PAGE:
- In Islam, we view the Creation as two Worlds one within the other:
* 'Alam al-Malakut: The World of Sovereignty (or the Unseen World: where the angels live & such).
* 'Alam al-Mulk:....
<snip>

This topic is about epistemology. The Islamic worldview is completely irrelevant here until one accepts it's presuppositions, which clearly we do not. If you have logical points that are derivative from it then present them, but presuppositions that are inherent to Islam is going to be completely useless to anyone else.

Again, such an explanation is prima facie absurd, but philosophically would almost certainly make for more powerful explanatory power and simplicity than God, and an actual miracle.

- That argument is self-refuting! If we assume the Law of Causality can be violated & go from there to establish some kind of ultra-reality, we have already thereby proved Miracles by default, unless I am misunderstanding you right now.

You are conflating the descriptive notion of causality, I.e. we can see/measure the causes associated with effects, with the prescriptive notion of causality, i.e. That in principle all things in the world must have a cause, regardless of whether or not the cause can be measured.

If in naturalism, there is a reality that is not directly accessible, but fully informative to the laws of cause and effect, which do manifest effects in reality that is directly accessible to humans, then it would give the appearence of miracles, despite having absolutely nothing divine involved.

Thus I am left in the position that, even if miracles were real, we simply would never be in a position to say that they are miracles via. Inductive means (I.e. Via. Scientific methods, etc).

- Unless of course the designated Miracle are sufficiently contained in the Natural World, meaning: the natural causes of such Miracles are apparently sufficient. In that case, the Miracle would constitute a singularity, or a unique phenomenon.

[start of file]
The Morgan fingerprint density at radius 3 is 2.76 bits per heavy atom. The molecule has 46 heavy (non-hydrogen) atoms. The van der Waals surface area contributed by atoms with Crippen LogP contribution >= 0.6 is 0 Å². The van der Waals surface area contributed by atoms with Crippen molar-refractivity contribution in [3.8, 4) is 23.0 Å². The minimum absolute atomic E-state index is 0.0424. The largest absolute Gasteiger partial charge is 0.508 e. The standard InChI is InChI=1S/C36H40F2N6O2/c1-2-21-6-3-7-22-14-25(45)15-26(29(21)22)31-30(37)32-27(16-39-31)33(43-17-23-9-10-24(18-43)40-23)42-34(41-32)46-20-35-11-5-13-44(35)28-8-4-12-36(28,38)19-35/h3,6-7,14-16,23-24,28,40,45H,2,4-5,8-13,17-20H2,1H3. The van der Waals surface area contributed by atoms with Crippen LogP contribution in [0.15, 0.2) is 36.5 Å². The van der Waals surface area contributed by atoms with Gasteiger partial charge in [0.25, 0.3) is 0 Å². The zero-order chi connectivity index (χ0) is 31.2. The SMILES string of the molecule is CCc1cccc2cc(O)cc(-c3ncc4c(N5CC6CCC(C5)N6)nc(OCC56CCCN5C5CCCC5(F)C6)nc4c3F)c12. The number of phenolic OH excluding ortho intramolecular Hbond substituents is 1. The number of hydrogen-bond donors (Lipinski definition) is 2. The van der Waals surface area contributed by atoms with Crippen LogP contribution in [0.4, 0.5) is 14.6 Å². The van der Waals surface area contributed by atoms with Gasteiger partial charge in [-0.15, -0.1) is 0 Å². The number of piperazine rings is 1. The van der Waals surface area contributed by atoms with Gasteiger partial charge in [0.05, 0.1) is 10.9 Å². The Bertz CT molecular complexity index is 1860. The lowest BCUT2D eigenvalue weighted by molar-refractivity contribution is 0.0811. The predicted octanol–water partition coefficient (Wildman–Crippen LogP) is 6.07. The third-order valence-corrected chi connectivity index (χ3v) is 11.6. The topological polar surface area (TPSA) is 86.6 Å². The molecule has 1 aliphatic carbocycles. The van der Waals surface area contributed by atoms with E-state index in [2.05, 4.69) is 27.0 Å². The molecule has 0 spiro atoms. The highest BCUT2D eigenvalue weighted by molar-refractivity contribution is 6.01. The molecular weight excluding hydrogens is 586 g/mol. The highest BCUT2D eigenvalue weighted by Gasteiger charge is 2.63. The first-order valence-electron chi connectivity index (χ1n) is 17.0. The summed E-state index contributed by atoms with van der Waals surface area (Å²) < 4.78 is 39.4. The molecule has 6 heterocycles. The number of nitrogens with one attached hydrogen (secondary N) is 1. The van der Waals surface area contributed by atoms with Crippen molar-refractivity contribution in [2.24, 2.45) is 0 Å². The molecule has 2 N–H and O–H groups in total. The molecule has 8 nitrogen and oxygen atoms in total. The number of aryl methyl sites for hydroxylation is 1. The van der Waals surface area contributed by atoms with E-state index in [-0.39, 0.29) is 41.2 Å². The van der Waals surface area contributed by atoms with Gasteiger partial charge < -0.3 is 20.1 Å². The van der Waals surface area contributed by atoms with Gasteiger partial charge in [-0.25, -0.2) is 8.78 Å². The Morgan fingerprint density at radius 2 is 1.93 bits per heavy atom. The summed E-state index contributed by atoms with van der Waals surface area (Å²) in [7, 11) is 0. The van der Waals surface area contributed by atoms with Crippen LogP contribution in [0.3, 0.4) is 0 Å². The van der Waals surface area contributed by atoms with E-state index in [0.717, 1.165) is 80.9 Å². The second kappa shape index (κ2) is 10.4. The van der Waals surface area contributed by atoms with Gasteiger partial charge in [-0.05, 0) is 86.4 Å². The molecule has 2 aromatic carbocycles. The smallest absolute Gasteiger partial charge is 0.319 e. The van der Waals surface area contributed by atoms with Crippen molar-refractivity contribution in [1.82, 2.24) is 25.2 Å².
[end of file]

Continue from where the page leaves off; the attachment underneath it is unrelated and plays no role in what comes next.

You didn't justify the assertion of singularity/uniqueness. I requested this further up.

- Plus, if the Miracle is not a physical Event, we wouldn't be discussing all of that in the first place. An live example of this is the Qur'an, as in it could be tried & examined as to whether it is indeed a Miracle or not

This doesn't say anything.... This topic is about epistemology from the standpoint of the subject (humans). Thus how can one know. Islamic theology isn't going to have a lot to say on this because it already presupposes the answers & mechanisms.
DanneJeRusse
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2/7/2015 10:20:29 AM
Posted: 1 year ago
At 2/7/2015 9:44:39 AM, popculturepooka wrote:
Define naturalism first.

And yet, another believer incapable of using a dictionary.
Marrying a 6 year old and waiting until she reaches puberty and maturity before having consensual sex is better than walking up to
a stranger in a bar and proceeding to have relations with no valid proof of the intent of the person. Muhammad wins. ~ Fatihah
If they don't want to be killed then they have to subdue to the Islamic laws. - Uncung
Without God, you are lower than sh!t. ~ SpiritandTruth
Fatihah
Posts: 7,740
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2/7/2015 10:28:34 AM
Posted: 1 year ago
At 2/6/2015 6:10:05 PM, Envisage wrote:
This is not a knock on miracles per second, but on our ability to determine them even if they did exist. Thus the limits of our epistemology.

First, how does one define a miracle?

A rough definition would be a "divinely directed departure from the order of nature"